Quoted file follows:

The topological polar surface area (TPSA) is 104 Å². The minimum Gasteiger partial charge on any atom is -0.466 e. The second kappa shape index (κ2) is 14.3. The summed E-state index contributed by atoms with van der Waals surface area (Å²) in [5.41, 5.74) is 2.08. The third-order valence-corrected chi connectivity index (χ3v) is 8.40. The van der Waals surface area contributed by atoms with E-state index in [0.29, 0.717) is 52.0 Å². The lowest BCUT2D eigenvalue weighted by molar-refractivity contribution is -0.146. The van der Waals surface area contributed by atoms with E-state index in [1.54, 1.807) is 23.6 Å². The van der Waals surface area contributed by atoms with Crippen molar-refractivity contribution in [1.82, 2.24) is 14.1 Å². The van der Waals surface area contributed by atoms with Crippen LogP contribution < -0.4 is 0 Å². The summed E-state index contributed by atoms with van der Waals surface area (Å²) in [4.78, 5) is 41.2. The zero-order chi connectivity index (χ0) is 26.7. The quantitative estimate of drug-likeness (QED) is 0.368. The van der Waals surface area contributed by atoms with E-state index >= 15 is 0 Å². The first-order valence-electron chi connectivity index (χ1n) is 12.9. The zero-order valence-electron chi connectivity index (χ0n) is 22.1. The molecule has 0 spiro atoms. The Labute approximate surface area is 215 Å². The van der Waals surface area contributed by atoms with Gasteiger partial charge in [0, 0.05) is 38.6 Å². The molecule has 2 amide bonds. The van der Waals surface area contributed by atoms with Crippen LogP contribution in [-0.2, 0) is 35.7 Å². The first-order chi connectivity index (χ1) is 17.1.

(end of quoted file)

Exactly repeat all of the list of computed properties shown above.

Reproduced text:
The topological polar surface area (TPSA) is 104 Å². The minimum Gasteiger partial charge on any atom is -0.466 e. The second kappa shape index (κ2) is 14.3. The summed E-state index contributed by atoms with van der Waals surface area (Å²) in [5.41, 5.74) is 2.08. The third-order valence-corrected chi connectivity index (χ3v) is 8.40. The van der Waals surface area contributed by atoms with E-state index in [0.29, 0.717) is 52.0 Å². The lowest BCUT2D eigenvalue weighted by molar-refractivity contribution is -0.146. The van der Waals surface area contributed by atoms with E-state index in [1.54, 1.807) is 23.6 Å². The van der Waals surface area contributed by atoms with Crippen molar-refractivity contribution in [1.82, 2.24) is 14.1 Å². The van der Waals surface area contributed by atoms with Crippen LogP contribution < -0.4 is 0 Å². The summed E-state index contributed by atoms with van der Waals surface area (Å²) in [4.78, 5) is 41.2. The zero-order chi connectivity index (χ0) is 26.7. The quantitative estimate of drug-likeness (QED) is 0.368. The van der Waals surface area contributed by atoms with E-state index >= 15 is 0 Å². The first-order valence-electron chi connectivity index (χ1n) is 12.9. The zero-order valence-electron chi connectivity index (χ0n) is 22.1. The molecule has 0 spiro atoms. The Labute approximate surface area is 215 Å². The van der Waals surface area contributed by atoms with Gasteiger partial charge in [0, 0.05) is 38.6 Å². The molecule has 2 amide bonds. The van der Waals surface area contributed by atoms with Crippen LogP contribution in [-0.2, 0) is 35.7 Å². The first-order chi connectivity index (χ1) is 17.1.